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Letters to the Editor, May 6

Who will pay?

Property and home owners!

With the influx of people moving into the state and Jackson County, with it comes a burden on all our public services, schools, fire, public safety, that yearly already overspends their alloted budgets. And it goes on and on, we want more funds!

Seventy-eight percent own homes, 22 percent rent. Is it fair to gave people that don’t have property or a home to vote to levy more tax on me? Where does it stop? A sales tax would make all of us carry the burden. Let’s put some of the pot money to good use.

Gordon Elliot

White City

Promoting hostility

It is interesting that the Mail Tribune devoted most of the April 24 front page to promoting a conference on addressing divisive issues without hostility, when its editorial page columnists such as Leonard Pitts Jr. and Froma Harrop regularly do their best to promote hostility on divisive issues.

Paul Johnson


Stop it already

As the Trump apologists scramble to defend the indefensible, their main default tactic is to point out the faults and indiscretions of others. They plead their case with, “Well, what about Bill Clinton? What about Obama? What about Hillary?”

Well, stop it already! Nobody cares! Clinton and Obama aren’t president any more and Hillary wasn’t elected. The clown who is currently in the White House is the one we should all be concerned about. If those others should have been punished, then so should Trump.

David Ropel

Central Point

Stupid in public

Observed April 24 in the afternoon: White female, brown hair, sunglasses, driving brown Subaru north on Highland, talking on cellphone held to left ear with right hand. At stop light (still talking), used left hand to drink from Starbucks cup ...

I did not make this up. So much wrong here not to mention the person in the back (a child?) whose life was in jeopardy from this gross negligence. Hope she made it wherever she was headed with those balloons without killing someone in the process.

Chris Turner


Millennials and history

There may be a simple reason why millennials have not learned about Auschwitz and other significant historical topics (“Study: Two-thirds of millennials don’t know what Auschwitz is,” by Julie Zauzmer, April 15 issue).

I studied world history and American history in a Los Angeles high school in the 1950s. Each course was one year long — two semesters — and we barely reached World War II. Today’s high school students have an additional seven decades of important historical events to learn about. Yet the courses are still one year long.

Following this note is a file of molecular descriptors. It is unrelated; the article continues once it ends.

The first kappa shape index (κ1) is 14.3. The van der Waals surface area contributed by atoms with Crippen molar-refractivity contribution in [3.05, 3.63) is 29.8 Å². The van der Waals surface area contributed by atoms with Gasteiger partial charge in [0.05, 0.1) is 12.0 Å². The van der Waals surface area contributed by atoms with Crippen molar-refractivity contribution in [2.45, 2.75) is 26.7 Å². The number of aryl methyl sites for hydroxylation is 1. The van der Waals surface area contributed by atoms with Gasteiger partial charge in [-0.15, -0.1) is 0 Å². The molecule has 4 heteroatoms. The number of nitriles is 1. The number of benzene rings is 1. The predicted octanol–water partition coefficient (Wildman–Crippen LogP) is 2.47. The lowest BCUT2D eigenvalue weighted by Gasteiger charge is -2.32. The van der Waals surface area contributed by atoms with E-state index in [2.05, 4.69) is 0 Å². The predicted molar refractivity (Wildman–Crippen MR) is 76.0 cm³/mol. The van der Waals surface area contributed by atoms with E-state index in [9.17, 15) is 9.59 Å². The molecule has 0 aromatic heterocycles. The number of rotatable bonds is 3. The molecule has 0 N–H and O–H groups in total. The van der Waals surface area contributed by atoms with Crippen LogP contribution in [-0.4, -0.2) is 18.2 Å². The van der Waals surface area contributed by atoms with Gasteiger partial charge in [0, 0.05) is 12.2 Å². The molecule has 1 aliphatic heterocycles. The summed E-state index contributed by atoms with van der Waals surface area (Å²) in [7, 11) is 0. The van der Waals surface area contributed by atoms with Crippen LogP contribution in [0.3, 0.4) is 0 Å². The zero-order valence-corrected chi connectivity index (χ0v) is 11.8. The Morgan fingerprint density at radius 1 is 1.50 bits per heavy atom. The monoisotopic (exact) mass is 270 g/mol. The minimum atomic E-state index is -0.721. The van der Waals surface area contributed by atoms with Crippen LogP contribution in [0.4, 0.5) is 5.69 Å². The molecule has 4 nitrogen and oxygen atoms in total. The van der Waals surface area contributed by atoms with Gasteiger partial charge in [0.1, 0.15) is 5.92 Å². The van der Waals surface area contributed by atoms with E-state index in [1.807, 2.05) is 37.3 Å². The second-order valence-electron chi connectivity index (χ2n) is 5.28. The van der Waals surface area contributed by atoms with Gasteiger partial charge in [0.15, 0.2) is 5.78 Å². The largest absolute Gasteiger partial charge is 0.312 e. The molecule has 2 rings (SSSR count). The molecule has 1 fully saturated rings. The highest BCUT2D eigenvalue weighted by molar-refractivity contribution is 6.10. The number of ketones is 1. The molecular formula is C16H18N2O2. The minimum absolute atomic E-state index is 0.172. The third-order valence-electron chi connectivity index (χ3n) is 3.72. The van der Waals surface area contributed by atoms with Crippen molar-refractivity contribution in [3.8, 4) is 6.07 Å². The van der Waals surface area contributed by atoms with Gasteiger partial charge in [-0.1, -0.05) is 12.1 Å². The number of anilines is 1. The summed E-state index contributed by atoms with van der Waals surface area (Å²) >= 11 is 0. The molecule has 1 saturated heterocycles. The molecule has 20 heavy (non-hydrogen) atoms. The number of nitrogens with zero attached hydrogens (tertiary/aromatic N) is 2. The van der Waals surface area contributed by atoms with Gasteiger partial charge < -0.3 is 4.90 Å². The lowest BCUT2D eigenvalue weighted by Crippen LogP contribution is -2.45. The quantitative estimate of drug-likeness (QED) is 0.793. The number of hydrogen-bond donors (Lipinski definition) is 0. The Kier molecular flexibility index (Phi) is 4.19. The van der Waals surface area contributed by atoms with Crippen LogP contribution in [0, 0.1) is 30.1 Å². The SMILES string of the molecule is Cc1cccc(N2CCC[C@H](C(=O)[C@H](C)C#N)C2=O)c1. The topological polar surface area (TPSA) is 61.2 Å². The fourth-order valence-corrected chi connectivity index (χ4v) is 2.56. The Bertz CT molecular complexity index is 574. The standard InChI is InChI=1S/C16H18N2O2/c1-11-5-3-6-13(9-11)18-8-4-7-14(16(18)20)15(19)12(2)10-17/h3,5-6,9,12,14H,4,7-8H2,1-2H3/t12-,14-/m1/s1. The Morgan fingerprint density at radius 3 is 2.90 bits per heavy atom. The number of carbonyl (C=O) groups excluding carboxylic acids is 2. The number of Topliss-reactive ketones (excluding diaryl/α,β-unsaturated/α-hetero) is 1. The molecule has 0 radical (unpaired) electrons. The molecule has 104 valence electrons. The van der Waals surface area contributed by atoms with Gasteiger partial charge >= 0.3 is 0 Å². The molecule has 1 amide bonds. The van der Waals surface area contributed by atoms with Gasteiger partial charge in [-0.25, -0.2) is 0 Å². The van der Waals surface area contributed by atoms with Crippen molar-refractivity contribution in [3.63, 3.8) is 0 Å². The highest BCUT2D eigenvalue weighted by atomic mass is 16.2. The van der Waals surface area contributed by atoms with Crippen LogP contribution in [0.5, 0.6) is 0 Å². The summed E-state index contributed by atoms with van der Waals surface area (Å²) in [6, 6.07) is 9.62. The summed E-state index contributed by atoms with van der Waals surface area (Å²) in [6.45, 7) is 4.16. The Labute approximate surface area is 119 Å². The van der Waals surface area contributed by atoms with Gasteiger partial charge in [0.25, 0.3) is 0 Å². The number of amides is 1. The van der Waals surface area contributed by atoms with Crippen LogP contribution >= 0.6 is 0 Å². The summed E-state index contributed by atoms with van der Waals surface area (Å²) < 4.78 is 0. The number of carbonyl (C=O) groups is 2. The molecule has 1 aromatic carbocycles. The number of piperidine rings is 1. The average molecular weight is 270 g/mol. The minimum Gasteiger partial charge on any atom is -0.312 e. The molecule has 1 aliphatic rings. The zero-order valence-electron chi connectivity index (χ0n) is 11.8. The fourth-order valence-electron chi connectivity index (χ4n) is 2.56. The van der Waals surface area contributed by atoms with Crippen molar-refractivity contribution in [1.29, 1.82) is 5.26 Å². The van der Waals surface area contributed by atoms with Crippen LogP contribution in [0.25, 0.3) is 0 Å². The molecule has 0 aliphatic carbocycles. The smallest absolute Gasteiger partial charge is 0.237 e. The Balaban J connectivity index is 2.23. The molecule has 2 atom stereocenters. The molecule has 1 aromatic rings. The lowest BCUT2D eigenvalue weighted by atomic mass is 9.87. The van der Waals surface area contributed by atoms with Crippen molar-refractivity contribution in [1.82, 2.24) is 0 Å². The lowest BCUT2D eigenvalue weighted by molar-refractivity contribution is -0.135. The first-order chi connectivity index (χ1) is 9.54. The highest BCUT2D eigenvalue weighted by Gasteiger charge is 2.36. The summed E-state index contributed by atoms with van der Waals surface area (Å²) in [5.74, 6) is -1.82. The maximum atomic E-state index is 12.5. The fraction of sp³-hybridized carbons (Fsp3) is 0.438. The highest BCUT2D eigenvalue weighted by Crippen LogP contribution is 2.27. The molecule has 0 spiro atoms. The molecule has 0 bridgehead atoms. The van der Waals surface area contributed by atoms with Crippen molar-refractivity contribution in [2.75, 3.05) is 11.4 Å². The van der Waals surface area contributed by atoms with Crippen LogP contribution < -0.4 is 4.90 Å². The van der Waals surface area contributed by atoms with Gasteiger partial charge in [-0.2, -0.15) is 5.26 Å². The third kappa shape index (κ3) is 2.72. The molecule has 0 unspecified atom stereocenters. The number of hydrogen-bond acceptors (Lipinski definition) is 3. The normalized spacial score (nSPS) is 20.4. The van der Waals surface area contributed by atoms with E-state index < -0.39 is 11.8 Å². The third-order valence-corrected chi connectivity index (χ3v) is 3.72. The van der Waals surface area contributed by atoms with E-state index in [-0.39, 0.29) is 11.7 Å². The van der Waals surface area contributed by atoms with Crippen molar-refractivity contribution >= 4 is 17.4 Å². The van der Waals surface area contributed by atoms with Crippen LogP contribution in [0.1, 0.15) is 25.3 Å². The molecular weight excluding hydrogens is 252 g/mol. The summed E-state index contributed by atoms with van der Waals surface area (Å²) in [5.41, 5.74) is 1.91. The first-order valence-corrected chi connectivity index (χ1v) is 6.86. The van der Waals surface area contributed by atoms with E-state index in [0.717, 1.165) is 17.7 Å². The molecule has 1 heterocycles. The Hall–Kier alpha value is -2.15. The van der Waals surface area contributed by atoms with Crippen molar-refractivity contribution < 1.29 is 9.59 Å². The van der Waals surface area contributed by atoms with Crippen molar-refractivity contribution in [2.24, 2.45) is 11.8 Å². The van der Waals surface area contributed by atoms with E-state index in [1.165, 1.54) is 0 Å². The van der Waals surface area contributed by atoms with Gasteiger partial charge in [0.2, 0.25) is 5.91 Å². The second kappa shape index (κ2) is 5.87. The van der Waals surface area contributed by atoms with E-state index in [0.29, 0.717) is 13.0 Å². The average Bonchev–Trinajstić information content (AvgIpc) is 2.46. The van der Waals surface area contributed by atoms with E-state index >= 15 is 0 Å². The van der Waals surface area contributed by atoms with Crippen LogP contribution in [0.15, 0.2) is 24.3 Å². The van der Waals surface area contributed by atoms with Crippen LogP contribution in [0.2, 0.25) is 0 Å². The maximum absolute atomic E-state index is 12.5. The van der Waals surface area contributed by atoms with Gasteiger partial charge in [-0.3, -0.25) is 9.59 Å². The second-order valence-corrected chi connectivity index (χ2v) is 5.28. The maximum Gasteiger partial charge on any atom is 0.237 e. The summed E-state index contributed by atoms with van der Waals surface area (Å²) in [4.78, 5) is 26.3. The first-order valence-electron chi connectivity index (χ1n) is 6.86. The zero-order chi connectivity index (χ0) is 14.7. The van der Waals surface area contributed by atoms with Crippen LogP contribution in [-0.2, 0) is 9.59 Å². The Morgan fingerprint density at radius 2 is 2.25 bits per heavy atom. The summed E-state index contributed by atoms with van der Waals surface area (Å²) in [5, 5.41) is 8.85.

It is impossible to cover all that material in a meaningful way in a single year, whether it is world history or American history. Preparing for a teaching career at UCLA in the early 1960s, I majored in history and minored in math. Subjects like algebra, geometry and other math topics are similar today to what I taught 50 years ago. But history grows in content and complexity constantly.

There is no way for the most dedicated teachers to cover it all in today’s one-year courses. It’s time to reconfigure history classes so that all significant content can be properly taught. The horror of the Holocaust is a prime example.

Betty R. Kazmin


Weed of Southern Oregon

Apparently while I was away Medford changed its name to Weed of Southern Oregon. Or maybe Weed of California moved north.

When you enter our formerly beautiful, nature-filled city via the airport you are inundated with signs and ads proclaiming the abundance of “weed’”marijuana in the Rogue Valley. No longer are there beautiful pictures of the forests and rivers proclaiming the fabulous fishing, skiing, hiking and camping to be found in the area. Now we’re to be known as the drug capital of Southern Oregon.

The ads / billboards proclaim a drug paraphernalia shop on every streetcorner and in between. Even the newspaper, such as it is, has gotten on the bandwagon with a glossy, expensive magazine for the Sunday paper.

This is a very sad situation. But apparently it’s what the powers that be want and are pushing. The odoriferous emanations wafting over the valley proclaim our status to the incoming visitors and new residents. Can you smell the flowers and pine trees? No?

Pat Butler


Letters to the Editor, May 6